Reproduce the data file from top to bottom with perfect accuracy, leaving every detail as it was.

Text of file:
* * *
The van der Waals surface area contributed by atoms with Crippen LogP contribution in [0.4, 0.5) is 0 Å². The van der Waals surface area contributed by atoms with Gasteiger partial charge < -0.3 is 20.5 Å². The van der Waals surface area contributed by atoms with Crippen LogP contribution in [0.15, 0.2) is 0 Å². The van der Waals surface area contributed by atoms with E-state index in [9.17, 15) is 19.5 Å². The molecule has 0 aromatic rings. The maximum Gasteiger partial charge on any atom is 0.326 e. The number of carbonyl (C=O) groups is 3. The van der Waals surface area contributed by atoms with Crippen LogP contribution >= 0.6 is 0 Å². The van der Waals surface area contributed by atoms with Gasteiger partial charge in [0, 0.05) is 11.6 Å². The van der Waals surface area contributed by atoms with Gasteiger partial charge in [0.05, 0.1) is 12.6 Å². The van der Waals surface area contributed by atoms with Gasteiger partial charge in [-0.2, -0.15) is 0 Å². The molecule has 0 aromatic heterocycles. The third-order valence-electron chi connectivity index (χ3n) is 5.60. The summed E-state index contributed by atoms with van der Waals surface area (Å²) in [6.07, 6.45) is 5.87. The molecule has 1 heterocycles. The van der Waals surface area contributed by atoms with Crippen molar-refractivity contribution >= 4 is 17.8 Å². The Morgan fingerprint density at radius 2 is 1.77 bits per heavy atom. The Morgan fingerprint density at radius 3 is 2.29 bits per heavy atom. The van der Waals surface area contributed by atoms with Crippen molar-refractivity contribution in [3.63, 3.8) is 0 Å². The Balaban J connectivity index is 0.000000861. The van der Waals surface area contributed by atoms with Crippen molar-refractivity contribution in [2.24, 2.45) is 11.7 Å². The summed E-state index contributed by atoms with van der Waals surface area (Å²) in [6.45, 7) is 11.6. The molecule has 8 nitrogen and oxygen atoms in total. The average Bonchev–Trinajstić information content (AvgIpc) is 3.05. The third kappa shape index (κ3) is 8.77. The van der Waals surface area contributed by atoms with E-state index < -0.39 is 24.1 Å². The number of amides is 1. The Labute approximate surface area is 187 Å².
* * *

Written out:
The van der Waals surface area contributed by atoms with Crippen LogP contribution in [0.4, 0.5) is 0 Å². The van der Waals surface area contributed by atoms with Gasteiger partial charge < -0.3 is 20.5 Å². The van der Waals surface area contributed by atoms with Crippen LogP contribution in [0.15, 0.2) is 0 Å². The van der Waals surface area contributed by atoms with E-state index in [9.17, 15) is 19.5 Å². The molecule has 0 aromatic rings. The maximum Gasteiger partial charge on any atom is 0.326 e. The number of carbonyl (C=O) groups is 3. The van der Waals surface area contributed by atoms with Crippen LogP contribution >= 0.6 is 0 Å². The van der Waals surface area contributed by atoms with Gasteiger partial charge in [0, 0.05) is 11.6 Å². The van der Waals surface area contributed by atoms with Gasteiger partial charge in [0.05, 0.1) is 12.6 Å². The van der Waals surface area contributed by atoms with Gasteiger partial charge in [-0.2, -0.15) is 0 Å². The molecule has 0 aromatic heterocycles. The third-order valence-electron chi connectivity index (χ3n) is 5.60. The summed E-state index contributed by atoms with van der Waals surface area (Å²) in [6.07, 6.45) is 5.87. The molecule has 1 heterocycles. The van der Waals surface area contributed by atoms with Crippen molar-refractivity contribution >= 4 is 17.8 Å². The Morgan fingerprint density at radius 2 is 1.77 bits per heavy atom. The Morgan fingerprint density at radius 3 is 2.29 bits per heavy atom. The van der Waals surface area contributed by atoms with Crippen molar-refractivity contribution in [3.63, 3.8) is 0 Å². The Balaban J connectivity index is 0.000000861. The van der Waals surface area contributed by atoms with Crippen molar-refractivity contribution in [2.24, 2.45) is 11.7 Å². The summed E-state index contributed by atoms with van der Waals surface area (Å²) in [6.45, 7) is 11.6. The molecule has 8 nitrogen and oxygen atoms in total. The average Bonchev–Trinajstić information content (AvgIpc) is 3.05. The third kappa shape index (κ3) is 8.77. The van der Waals surface area contributed by atoms with E-state index < -0.39 is 24.1 Å². The number of amides is 1. The Labute approximate surface area is 187 Å².